Date: 20 Nov 02 - 12:50 AM

Here's another country heard from. I use Encore, a big notation program in the $300 range but easy to learn even without the manual and does everything. Lyrics, MIDI, automatic tab in any tuning for different numbers of strings +++. It's available for Mac & PC from GVOX. Check it out.


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Subject: RE: Tech: Finale or Sibelius?
From: M.Ted
Date: 20 Nov 02 - 05:56 PM

Genie--

You can only enter music to the any above mentioned notation programs with a MIDI instrument--

Again, the best thing to do is to write your arrangements as MIDI files(in a full fledged sequencing program--I used Opcode EZVision for years) then import the Standard MIDI files into your notation program-

There are many reasons for doing this, not the least of which is that you can write and playback many parts at the same time--

Also, it is important to note that the notation programs will not allow you to edit files in created in any of the other programs so you have to edit and revise a score in the same program you wrote it-- in--This means that you can't ever let go of a program once you
ve started using it, and you are pretty much obliged to pay for their upgrades or do your work on a computer with an old operating system if you don't want to redo your arrangements from scratch when you want new copies down the road(Doing most of your work in MIDI makes it easier to deal with this problem)--

Also, if the company that created your notation program goes under(as Opcode, who created Overture) you are in the woods by yourself--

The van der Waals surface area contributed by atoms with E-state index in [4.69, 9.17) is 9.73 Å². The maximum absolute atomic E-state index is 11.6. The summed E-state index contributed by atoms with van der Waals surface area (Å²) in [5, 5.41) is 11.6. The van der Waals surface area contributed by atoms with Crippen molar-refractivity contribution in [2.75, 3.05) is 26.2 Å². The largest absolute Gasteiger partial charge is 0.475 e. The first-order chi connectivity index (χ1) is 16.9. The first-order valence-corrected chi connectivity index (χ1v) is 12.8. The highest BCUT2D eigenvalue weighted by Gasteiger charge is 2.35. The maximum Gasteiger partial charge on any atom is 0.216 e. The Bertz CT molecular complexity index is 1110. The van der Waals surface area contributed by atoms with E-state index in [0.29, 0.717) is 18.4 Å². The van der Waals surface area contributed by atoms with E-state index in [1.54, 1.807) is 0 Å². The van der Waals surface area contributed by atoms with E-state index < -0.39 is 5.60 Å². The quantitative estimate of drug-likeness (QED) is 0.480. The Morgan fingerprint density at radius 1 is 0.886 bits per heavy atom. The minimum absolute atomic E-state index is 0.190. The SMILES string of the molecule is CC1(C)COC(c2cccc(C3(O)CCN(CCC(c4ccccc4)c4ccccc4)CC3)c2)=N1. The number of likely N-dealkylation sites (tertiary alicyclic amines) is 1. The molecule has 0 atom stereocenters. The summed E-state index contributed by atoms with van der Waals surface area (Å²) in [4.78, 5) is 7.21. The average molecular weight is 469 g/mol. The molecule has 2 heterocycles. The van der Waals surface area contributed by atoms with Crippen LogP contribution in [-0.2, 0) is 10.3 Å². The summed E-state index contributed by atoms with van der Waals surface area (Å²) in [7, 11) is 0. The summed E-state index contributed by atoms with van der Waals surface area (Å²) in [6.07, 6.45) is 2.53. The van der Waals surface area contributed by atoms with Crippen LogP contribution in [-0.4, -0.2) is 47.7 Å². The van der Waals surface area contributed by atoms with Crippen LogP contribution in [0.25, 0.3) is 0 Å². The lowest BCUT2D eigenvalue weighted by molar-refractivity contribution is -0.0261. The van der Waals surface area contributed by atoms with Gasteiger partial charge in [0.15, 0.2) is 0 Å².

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Subject: RE: Tech: Finale or Sibelius?
From: JohnInKansas
Date: 21 Nov 02 - 04:01 AM

M Ted - ???

All of the programs that I see permit manual entry of the "dots" from the computer keyboard, and most of them have several other alternatives (picking the notes from an onscreen keyboard, or "mousing" them to the score are the most common). So far as I have seen, none of them require you to have a MIDI instrument.

With the exception of the one "freebie" from Coda, they all allow you to "save as midi" and will all "read" midi files to produce "dots." Even if you "lose the program," if you've saved a .mid, any of the other programs will open the .mid. You may lose some formatting, and you'll lose notations and lyrics, but the route via .mid at least makes the notes reasonably portable.

That's why the absence of .mid in the freebie is unacceptable (for me), and why I'd recommend that people consider it a "tryout" program. Most will want something better eventually, probably soon, unless they decide they just plain don't like messing with programs of this sort.

There is a basic divide between the programs based on producing the .mid, with the score as an "add-on," and programs designed to produce scores, with the .mid as a "fall-out." The distinction is rapidly becoming blurred, as programs from both categories improve their ability to do the other.

If your program is strongly midi-biased, it may be easier to "create" in midi and then take the dots you get, but in most cases a .mid that actually sounds good doesn't make good dots. Conversely, the program that's based on scoring will make it easier to "create" in score, and you take the .mid that plays the "written notes" - which will generally sound like mechanical sh*t, but will allow you to "verify" the score, and pass it on to people who don't read the maggots.

Both Finale and Sibelius are, in my evaluation of them, "score based" programs. The Cakewalk house is the most obvious example of the "midi based" family. You work with what you've got, to do what you want to do (or to give the customer what he/she wants).

John


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Subject: RE: Tech: Finale or Sibelius?
From: M.Ted
Date: 21 Nov 02 - 11:13 PM

John, I was responding to this comment that Genie made:

"The main shortcomings of NotePad Plue, for most folk music and
other fairly simple music, are that you can't enter notes from
an instrument or mic,"

The point about MIDI not making good dots, and good dots not making good MIDI is an important one--after a while, you learn to enter MDI MIDI in a way that will make the dots you want--also, Overture allosws you to fix the dots without altering the playback--


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Subject: RE: Tech: Finale or Sibelius?